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Thursday 16 October 2014

Murdoch Hacking Trial Egg On Face

After the hacking trial ended, the Murdoch press wasted no time in telling their readers that it had all been not only a gigantic waste of money, but of public money. The Times proclaimed that the total bill would come to around £100 million, while the Sun cheered Rebekah Brooks’ acquittal. The line was to pretend only one person – Andy Coulson – had got guilty, rather than six of them.
That's what I think of youse bladdy legal system, ya pommie drongoes!

Moreover, it was also stressed that those defendants found Not Guilty would now be able to reclaim their costs: the total bill for those, given that News UK shelled out for the best legal teams money could buy, was estimated to be around £60 million. However, and here we encounter a significantly sized however, there was the not inconsiderable presence of Mr Justice Saunders in the way.
How Private Eye explained the numbers

And the figure they first thought of did not even get that far: as Peter Jukes observed, “The initial quantum for that claim was reported to be £25 million in legal costs. This was reduced two weeks ago to £7 million by the Crown Prosecution Service on the basis of equivalent legal aid, rather than private, legal costings”. One of those charged, Clive Goodman, had been on legal aid.
It was not the prosecution’s fault that Goodman’s team was costing little more than the 10% of that defending Rebekah Brooks. So now the Murdoch empire was looking at a rather small proportion of what it had expended, but even then, Saunders decided he had to ask questions of News UK, given that they had bankrolled so many of the defendants.

As Evan Harris of Hacked Off put it, “The judge made clear that, without calling into question the not-guilty verdicts, he felt it necessary to ask questions about whether News International behaved so as to provoke the criminal proceedings ... Although News UK do not accept that those questions are relevant to the cost application they have decided not to take the risk that they would have to answer, in open court, the questions about their conduct between the arrest of Clive Goodman in 2006 until the start of the police’s Operation Weeting in 2011”.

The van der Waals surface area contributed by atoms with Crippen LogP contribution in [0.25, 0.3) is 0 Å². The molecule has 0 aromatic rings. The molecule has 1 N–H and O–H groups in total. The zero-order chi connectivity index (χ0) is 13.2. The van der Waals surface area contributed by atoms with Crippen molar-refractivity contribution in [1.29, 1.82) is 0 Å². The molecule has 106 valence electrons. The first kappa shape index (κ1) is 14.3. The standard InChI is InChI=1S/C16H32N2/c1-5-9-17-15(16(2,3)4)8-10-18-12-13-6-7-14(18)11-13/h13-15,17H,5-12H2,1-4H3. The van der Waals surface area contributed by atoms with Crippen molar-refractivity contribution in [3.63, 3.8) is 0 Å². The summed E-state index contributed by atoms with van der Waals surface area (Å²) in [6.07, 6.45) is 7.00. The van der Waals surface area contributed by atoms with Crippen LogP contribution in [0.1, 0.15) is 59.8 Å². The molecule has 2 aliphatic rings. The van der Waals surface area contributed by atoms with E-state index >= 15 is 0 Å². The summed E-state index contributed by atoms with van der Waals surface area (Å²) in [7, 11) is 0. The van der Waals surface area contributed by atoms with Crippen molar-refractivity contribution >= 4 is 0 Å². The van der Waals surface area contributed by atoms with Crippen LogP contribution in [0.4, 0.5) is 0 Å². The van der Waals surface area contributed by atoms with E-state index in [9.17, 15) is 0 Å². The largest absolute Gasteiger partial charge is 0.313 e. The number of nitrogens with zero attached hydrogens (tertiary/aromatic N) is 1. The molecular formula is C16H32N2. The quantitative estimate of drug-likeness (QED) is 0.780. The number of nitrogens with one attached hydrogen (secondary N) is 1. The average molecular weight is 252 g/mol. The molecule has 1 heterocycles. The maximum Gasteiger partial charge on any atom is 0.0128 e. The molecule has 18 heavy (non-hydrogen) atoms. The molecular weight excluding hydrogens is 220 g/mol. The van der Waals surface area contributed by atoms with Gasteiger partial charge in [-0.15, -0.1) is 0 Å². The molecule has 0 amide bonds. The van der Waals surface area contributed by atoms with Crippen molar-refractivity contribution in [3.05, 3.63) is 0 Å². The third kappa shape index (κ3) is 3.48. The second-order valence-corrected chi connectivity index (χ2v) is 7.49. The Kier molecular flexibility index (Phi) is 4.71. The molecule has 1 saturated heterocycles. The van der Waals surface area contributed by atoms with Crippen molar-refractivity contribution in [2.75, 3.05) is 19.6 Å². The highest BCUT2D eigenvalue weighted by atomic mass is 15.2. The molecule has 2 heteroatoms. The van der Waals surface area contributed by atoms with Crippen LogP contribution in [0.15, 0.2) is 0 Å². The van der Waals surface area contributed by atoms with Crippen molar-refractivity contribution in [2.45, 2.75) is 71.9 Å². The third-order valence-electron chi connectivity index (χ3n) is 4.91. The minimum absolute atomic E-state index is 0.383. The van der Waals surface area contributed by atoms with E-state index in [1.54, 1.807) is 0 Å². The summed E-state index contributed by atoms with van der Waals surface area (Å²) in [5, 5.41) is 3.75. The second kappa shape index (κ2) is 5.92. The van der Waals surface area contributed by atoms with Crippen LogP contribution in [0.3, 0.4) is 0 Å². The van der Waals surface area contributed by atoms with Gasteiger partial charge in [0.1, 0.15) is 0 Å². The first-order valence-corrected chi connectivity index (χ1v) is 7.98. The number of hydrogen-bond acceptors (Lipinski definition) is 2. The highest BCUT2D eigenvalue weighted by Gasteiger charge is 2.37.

That meant that News UK withdrew their attempt at reimbursement – any reimbursement – rather than face questions about whether their behaviour ultimately led to the trial taking place. The individual claims fared no better.

Stuart Kuttner’s claim for a refund of £500,000, and Charlie Brooks’ attempt to get back £135,000, both foundered as Saunders judged that they had brought suspicion upon themselves by their behaviour – Kuttner for knowing that the Milly Dowler voice message was hacked and doing nothing about it, and Brooks for hiding what was actually legally obtained material.

All of which is not on the Times or Sun front pages today. No surprise there, then.


rob said...

"All of which is not on the Times or Sun front pages today. No surprise there, then."

Nothing from she who should not be menschioned as to why her forecast went a bit Michael Fishy in reverse?

Judge must have been influenced by Peter Jukes, obviously?

Anonymous said...

Back in 2003, Rebekah Wade told MPs that she thought journalists were entitled to use bugging devices and other covert methods if there was a strong public interest in the story under investigation.


A perusal of the various books about the phone-hacking will leave the reader in little doubt that phone-hacking was a frequent occurrence at that time at a number of newspapers, including those edited by Rebekah Wade.

Alan Rusbridger hasn't yet got down on his knees to beg forgiveness.

So it would have been a bit odd (would it not?) for the public to pay the legal costs stumped up by a company that failed to get a grip on large-scale law-breaking by its employees?


rob said...

Ms Wade/Brooks also told the Select Committee in 2003 (not allowable as evidence in The Trial) that they paid police for stories and might have got into deeper water had not Andy Coulson intervened by saying it would have to be in the public interest (even though still illegal).

That should have put up a red flag for someone in the police forces but was totally ignored for some strange reason - but we can all have a reasonable guess. We may gain some clues from an ongoing trial.
Although the tweets of David Brown, a Times reporter,covering the trial using the hashtag cash4splashes# have mysteriously vanished suggesting that they have still not come to terms with complete transparency?.